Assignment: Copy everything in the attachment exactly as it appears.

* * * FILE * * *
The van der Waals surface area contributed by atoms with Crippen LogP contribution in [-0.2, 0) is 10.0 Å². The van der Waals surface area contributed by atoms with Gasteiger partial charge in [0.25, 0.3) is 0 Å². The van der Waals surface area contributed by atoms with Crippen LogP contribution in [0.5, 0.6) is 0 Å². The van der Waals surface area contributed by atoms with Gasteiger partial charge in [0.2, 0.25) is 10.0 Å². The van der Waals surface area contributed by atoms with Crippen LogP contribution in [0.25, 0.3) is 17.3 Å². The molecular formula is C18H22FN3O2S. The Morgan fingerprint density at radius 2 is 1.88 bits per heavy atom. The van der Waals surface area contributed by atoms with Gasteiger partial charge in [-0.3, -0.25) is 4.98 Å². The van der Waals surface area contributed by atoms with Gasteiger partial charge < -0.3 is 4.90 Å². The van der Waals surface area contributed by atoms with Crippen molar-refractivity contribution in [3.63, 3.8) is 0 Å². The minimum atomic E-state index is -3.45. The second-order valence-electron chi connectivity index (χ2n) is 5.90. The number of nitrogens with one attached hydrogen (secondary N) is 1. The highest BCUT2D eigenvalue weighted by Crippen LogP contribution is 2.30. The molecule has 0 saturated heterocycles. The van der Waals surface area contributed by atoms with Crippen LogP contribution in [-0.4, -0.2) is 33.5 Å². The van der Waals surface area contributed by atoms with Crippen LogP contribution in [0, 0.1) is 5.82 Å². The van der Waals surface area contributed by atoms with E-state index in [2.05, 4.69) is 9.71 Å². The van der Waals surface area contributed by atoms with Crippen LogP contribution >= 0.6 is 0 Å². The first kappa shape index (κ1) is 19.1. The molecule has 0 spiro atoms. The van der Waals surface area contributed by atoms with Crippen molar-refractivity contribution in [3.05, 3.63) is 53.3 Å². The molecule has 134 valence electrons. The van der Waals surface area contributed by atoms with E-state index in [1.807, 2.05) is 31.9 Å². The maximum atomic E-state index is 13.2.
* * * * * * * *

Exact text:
The van der Waals surface area contributed by atoms with Crippen LogP contribution in [-0.2, 0) is 10.0 Å². The van der Waals surface area contributed by atoms with Gasteiger partial charge in [0.25, 0.3) is 0 Å². The van der Waals surface area contributed by atoms with Crippen LogP contribution in [0.5, 0.6) is 0 Å². The van der Waals surface area contributed by atoms with Gasteiger partial charge in [0.2, 0.25) is 10.0 Å². The van der Waals surface area contributed by atoms with Crippen LogP contribution in [0.25, 0.3) is 17.3 Å². The molecular formula is C18H22FN3O2S. The Morgan fingerprint density at radius 2 is 1.88 bits per heavy atom. The van der Waals surface area contributed by atoms with Gasteiger partial charge in [-0.3, -0.25) is 4.98 Å². The van der Waals surface area contributed by atoms with Gasteiger partial charge < -0.3 is 4.90 Å². The van der Waals surface area contributed by atoms with Crippen molar-refractivity contribution in [3.63, 3.8) is 0 Å². The minimum atomic E-state index is -3.45. The second-order valence-electron chi connectivity index (χ2n) is 5.90. The number of nitrogens with one attached hydrogen (secondary N) is 1. The highest BCUT2D eigenvalue weighted by Crippen LogP contribution is 2.30. The molecule has 0 saturated heterocycles. The van der Waals surface area contributed by atoms with Crippen LogP contribution in [-0.4, -0.2) is 33.5 Å². The van der Waals surface area contributed by atoms with Crippen LogP contribution in [0, 0.1) is 5.82 Å². The van der Waals surface area contributed by atoms with E-state index in [2.05, 4.69) is 9.71 Å². The van der Waals surface area contributed by atoms with Crippen LogP contribution >= 0.6 is 0 Å². The first kappa shape index (κ1) is 19.1. The molecule has 0 spiro atoms. The van der Waals surface area contributed by atoms with Crippen molar-refractivity contribution in [3.05, 3.63) is 53.3 Å². The molecule has 134 valence electrons. The van der Waals surface area contributed by atoms with E-state index in [1.807, 2.05) is 31.9 Å². The maximum atomic E-state index is 13.2.